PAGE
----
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Another quick question...
"A Very Old Man with Enormous Wings" seems to be told in a third-person omniscient narrative, because we know the thoughts and feelings of all of the characters, with the EXCEPTION of the old man...is this still considered omniscient or is it something else?

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    Just about every analysis I have read for this refers to it as 3rd-person omniscient, but there is one that is really interesting.

    http://www.google.com/search?hl=en&q=%22A+Very+Old+Man+with+Enormous+Wings%22+omnicient+&aq=f&aqi=&aql=&oq=
    Scroll down to the RTF link: Subject *AP English class SB...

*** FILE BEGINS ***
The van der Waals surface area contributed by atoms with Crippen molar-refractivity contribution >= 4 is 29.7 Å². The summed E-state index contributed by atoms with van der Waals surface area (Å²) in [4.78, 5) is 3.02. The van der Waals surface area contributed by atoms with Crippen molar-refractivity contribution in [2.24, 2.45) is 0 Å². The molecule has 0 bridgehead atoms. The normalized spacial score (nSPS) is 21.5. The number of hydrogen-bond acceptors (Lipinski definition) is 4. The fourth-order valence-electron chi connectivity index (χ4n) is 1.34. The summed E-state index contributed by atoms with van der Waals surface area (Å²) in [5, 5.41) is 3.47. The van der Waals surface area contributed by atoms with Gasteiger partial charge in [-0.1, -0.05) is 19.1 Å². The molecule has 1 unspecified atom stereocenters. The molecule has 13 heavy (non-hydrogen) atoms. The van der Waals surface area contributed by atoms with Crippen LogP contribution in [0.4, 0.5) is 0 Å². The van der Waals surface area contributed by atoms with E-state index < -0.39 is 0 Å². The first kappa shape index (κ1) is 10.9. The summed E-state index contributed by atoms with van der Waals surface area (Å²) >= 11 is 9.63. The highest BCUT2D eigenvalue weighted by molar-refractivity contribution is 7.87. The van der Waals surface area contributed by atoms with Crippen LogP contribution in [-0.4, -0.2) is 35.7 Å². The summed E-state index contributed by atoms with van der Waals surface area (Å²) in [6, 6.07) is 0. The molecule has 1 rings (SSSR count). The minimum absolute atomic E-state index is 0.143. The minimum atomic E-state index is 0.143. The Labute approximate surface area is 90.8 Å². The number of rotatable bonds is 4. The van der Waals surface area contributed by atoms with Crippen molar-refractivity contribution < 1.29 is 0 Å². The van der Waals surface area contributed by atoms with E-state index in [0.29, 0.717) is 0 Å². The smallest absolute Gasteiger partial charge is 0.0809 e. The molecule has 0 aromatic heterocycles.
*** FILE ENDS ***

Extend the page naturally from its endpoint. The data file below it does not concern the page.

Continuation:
In “A Very Old Man with Enormous Wings,” García Márquez makes use of several highly inventive diversions from the basic story line to make interpretation even more elusive. In these narrative diversions theme and technique become inseparably intertwined. Although the old man/angel is central to the story, and every event bears on him, his appearance, behavior, identity, fate, or effects, the attention focused on the old man is frequently interrupted by shifts of focus to other characters, who are sometimes named and described at length. The obtrusiveness of the narrator, who is both at one with and apart from the other characters, also functions to distract the reader. The story, in fact, vacillates between the perspective of the omniscient narrator and that of the villagers, individually and collectively. When Father Gonzaga enters, for example, he reveals his suspicions about the old man, his observations about him, his sermon to the assembly of villagers, and his promise to seek advice from higher authorities. A few pages later, there appears a synopsis of his correspondence to the pope about the old man, and after another few pages, the waning of the old man’s popularity seemingly cures Father Gonzaga of his insomnia. Then the old man disappears from the narrative altogether.

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